The Face is Familiar
 THE FACE IS FAMILIAR
 Jack Whitaker (sports commentator) Jack Clark CBS Broadcast Center, New York (CBS) 7-May-66 / 3-September-66

The Face is Familiar was Bob Stewart's first foray into primetime, and it was unfortunately unsuccessful. Face is one of the many BSP games that sound boring on paper, but whose simplicity allows celebrity interaction and a fun game. The game suffered by having a format change early in the run.

[First format] One part (of seven) of a celebrity was shown. A general knowledge statement was read, and the first player to buzz-in with the correct answer revealed another piece of the puzzle revealed and was given a chance to guess the identity of the celebrity. The celebrities played the first question, the civilian contestants played the second question, and they alternated until the puzzle was solved. When all seven parts were revealed, Whatever team identified the celebrity won \$150 and played the bonus game.

Three pair of eyes were shown, and the emcee told the celebrity whose lips he/she was to identify. A correct identity was worth \$50. The same was done with three pair of lips with the contestant, also worth \$50, and the celebrity was asked to identify the nose for \$50. If all three answers were correct, the contestant won \$500.

[Second format] Two teams, each with one celebrity and one contestant. They would alternate picking a number from 1 to 7 (revealing one-seventh of another celebrity's scrambled face) for their opponents until either the entire picture was revealed or until a team had correctly guessed the face. If the entire picture was revealed before a correct answer, they would continue, in turn, switching two pieces of the face around (i.e. 2 and 6) to help them figure out who the picture was of. Each correct answer was worth \$100, two games won the match.

The bonus round was also played using partially-hidden celebrities pictures, but all that the team could see would be the eyes, nose, or mouth. If a team could guess 4 celebrities, the contestant would win \$500. Otherwise, he/she would win \$50 per correct answer. However, there was a time limit: 60-seconds. The time was shown on a electronic lighted scoreboard (a 7x4 matrix, the same that was used for timing pit stops in very early NASCAR race broadcasts) and superimposed at the bottom of the screen. This would be the only BSP show that would use electronic displays on-air until Chain Reaction, fourteen years later.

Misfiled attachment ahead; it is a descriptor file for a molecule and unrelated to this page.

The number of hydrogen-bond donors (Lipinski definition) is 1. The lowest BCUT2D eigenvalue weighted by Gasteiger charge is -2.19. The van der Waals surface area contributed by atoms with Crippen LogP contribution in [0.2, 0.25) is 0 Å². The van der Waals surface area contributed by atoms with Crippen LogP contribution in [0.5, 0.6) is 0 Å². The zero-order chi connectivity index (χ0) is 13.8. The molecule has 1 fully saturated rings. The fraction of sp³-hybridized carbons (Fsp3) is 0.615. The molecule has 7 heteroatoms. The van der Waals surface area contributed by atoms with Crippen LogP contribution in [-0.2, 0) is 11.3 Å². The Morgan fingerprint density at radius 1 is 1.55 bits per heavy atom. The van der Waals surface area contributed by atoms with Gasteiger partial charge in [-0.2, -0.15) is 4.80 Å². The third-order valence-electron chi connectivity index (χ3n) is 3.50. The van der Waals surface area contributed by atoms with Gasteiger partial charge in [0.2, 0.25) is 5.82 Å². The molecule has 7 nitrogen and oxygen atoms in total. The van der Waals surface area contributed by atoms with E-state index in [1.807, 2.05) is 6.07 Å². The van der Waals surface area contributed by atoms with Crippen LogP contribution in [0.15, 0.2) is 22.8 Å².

EPISODE GUIDE

Thanks to Brandon "Beatmaster" McLaughlin for the celebrity guide!

 5/7/66 June Lockhart Bob Crane 5/13/66 ? ? 5/20/66 ? ? 5/27/66 ? ? 6/3/66 Eva Gabor Eddie Albert 6/10/66 Carolyn Jones John Forsythe 6/17/66 Carol Lawrence Alan Young 6/24/66 Florence Henderson Ray Milland 7/1/66 Vivian Vance Skitch Henderson 7/8/66 Marty Allen Steve Rossi 7/15/66 Pearl Bailey, Mel Brooks Marty Allen, Steve Rossi 7/22/66 Pearl Bailey Mel Brooks 7/29/66 Phyllis Newman Jan Murray 8/5/66 Phyllis Newman, Jan Murray Gretchen Wyler, Dick Patterson 8/12/66 Gretchen Wyler Dick Patterson 8/19/66 Joan Fonatine Darren McGavin 8/26/66 Florence Henderson Moddy McDowall 9/2/66 Phyllis Newman Soupy Sales

Unfortunately, not all of the weeks are available, however the fifteen sets show two interesting trends. Firstly, there were many A-level celebrities who, still in 1966, participated on game shows. This was not the case in the mid- to late-70s. Secondly, many of the celebrities are well-known from playing Password, a Goodson-Todman word-association game. By the time The \$10,000 Pyramid premiered, most of the regular game show celebrities worked for just one producer (such as Richard Dawson on I've Got A Secret, Match Game 73, and Family Feud and Jan Murray on Break the Bank and Hollywood Connection).

Also, it is believed that the shows were taped six per taping, in three tapings, of which celebrities in the celebrity specials would tape two consecutive programmes.

The Pilot was shot with Betsy Palmer and Bill Cullen as the celebrities, and with Jack Clark hosting. Few differences exist between the pilot and the first format, except that winning the main game was worth \$200 instead of \$150, and that winning the end game was worth \$500 in addition to the \$200 from the main game, instead of a \$500 total.

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